The Vauxhall Ampera – also known as the Opel Ampera and best known as the Chevrolet Volt – is, according to one General Motors insider, ‘the most important car the company has ever built’. So our first chance to drive it is a significant event, even if it is just a test mule with the Ampera’s powertrain fitted to a Chevrolet Cruze.
Why is the Vauxhall/Opel Ampera so significant?
Unless you’ve been living under a rock for the past few months, you’ll be aware that GM has been having a few financial difficulties. Building innovative, smaller and cleaner cars like the Volt is central to its recovery plan and the continued support of the Obama administration, now its biggest shareholder.
In Europe, the same technology is central to persuading someone else to take on GM’s loss-making European brands Opel and Vauxhall, though this week GM signalled that it may not need or want to sell after all; it would certainly rather keep the technology underpinning this car to itself.
Oh yes, the car…
The technology is as significant as the politics it’s caught up in. Again, unless you’ve been under that rock you should know how it works by now. But if not, the Ampera-Volt promises to be the world’s first extended-range electric vehicle (E-REV) when it goes on sale in the US late next year, in Europe in left-hand drive in late 2011 and in the UK as a right-hand drive Vauxhall in early 2012.
It’s always driven by its 150bhp electric motor, and can run electrically for up to 40 miles once its 16kWh lithium-ion battery has had a full three-hour charge. After that, a 1.4-litre petrol engine cuts in purely to charge the battery, operating at constant revs and allowing the Ampera to drive on for up to 300 miles before its 15-litre tank needs filled. GM reckons that 80% of European drivers do less than 50 miles each day, meaning that most days they’ll drive purely on tailpipe-emissions-free electric power at around a fifth the cost of petrol.
So how does it drive?
Very well for such an early mule. The powertrain is the important bit, and it’s close to finished. There’s no complex start-up procedure: just press the start button, select ‘D’, and go. Even by the standards of other electric cars the Ampera is very refined; the gentle whine and whirr you get from the electric motor and power control module in some others is already largely absent here.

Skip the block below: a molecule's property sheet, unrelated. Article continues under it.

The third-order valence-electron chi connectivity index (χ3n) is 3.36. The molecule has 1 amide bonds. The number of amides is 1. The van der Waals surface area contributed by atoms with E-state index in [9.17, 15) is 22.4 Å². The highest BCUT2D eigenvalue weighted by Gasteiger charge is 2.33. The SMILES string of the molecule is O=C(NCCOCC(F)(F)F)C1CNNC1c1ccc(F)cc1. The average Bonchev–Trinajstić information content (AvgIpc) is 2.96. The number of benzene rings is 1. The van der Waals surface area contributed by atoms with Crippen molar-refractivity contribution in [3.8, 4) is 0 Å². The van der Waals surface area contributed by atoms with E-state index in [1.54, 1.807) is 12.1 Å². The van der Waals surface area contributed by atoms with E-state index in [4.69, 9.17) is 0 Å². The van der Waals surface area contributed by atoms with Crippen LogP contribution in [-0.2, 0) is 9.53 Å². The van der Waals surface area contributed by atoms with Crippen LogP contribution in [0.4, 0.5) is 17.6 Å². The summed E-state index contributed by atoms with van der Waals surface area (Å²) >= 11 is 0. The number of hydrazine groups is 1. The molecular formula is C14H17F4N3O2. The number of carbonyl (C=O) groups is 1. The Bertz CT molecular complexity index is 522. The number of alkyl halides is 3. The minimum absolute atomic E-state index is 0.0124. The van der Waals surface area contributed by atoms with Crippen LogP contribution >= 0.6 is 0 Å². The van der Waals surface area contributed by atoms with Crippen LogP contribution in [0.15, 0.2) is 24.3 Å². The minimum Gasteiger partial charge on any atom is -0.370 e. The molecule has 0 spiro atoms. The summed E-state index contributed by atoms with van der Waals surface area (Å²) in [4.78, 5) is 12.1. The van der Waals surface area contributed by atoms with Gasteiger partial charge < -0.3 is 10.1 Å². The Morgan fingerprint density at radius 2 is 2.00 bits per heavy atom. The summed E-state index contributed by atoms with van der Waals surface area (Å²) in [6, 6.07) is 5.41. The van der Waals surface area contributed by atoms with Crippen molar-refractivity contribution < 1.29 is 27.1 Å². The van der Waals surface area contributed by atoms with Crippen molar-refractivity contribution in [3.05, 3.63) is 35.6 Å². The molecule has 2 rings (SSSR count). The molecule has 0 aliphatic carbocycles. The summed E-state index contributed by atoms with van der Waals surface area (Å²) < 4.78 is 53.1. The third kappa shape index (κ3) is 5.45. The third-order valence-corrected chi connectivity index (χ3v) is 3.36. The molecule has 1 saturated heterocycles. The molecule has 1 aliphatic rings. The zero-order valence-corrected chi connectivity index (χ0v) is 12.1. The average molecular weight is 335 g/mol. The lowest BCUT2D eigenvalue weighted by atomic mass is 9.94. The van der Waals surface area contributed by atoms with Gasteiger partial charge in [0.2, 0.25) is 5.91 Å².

It doesn’t yet feel as quick as the claimed 9.0sec 0-60mph time, but it does the by-now familiar (to motoring journalists, anyway) electric car trick of pulling strongly, silently and seamlessly from standstill. It felt completely within its abilities at the UK motorway limit, with more acceleration readily available; the top speed is limited to 100mph.
>> click next to read the verdict on the Opel Ampera
So the Ampera is no Tesla Roadster…
No, but it will easily keep pace with a conventionally powered hatch. As our test car was a mule its handling is irrelevant, but you can feel the impact of the 180kg of battery; both holding back the acceleration but also, mounted low and centrally in the car, keeping the Ampera level under cornering and heavy braking. The latter is regenerative but doesn’t slow the car noticeably as soon as you lift off the ‘gas’, as it does in some other EVs, and there’s unusually good pedal feel.
Downsides of the Vauxhall Ampera?
GM’s engineers wouldn’t let us drive the car until the battery ran low, so we don’t yet know what it’s like to drive with a petrol engine droning away at exactly the same pitch regardless of what your right foot is doing; the same GM engineers admit that it might take a little getting used to.
And then there’s the Ampera’s lofty price; despite early, hopeful and very unofficial speculation that it could be in the low twenties, GM would now prefer you to expect it to start in the mid-thirties unless you lease the battery separately, an option it is still considering and which might get the sticker price down to that original target.
For such an early test car, the Vauxhall Ampera is impressively engineered. The production car is still two years away; we don’t doubt that it will be great to drive. But who will be building it, and how many of us can afford to buy it are issues that have yet to be resolved.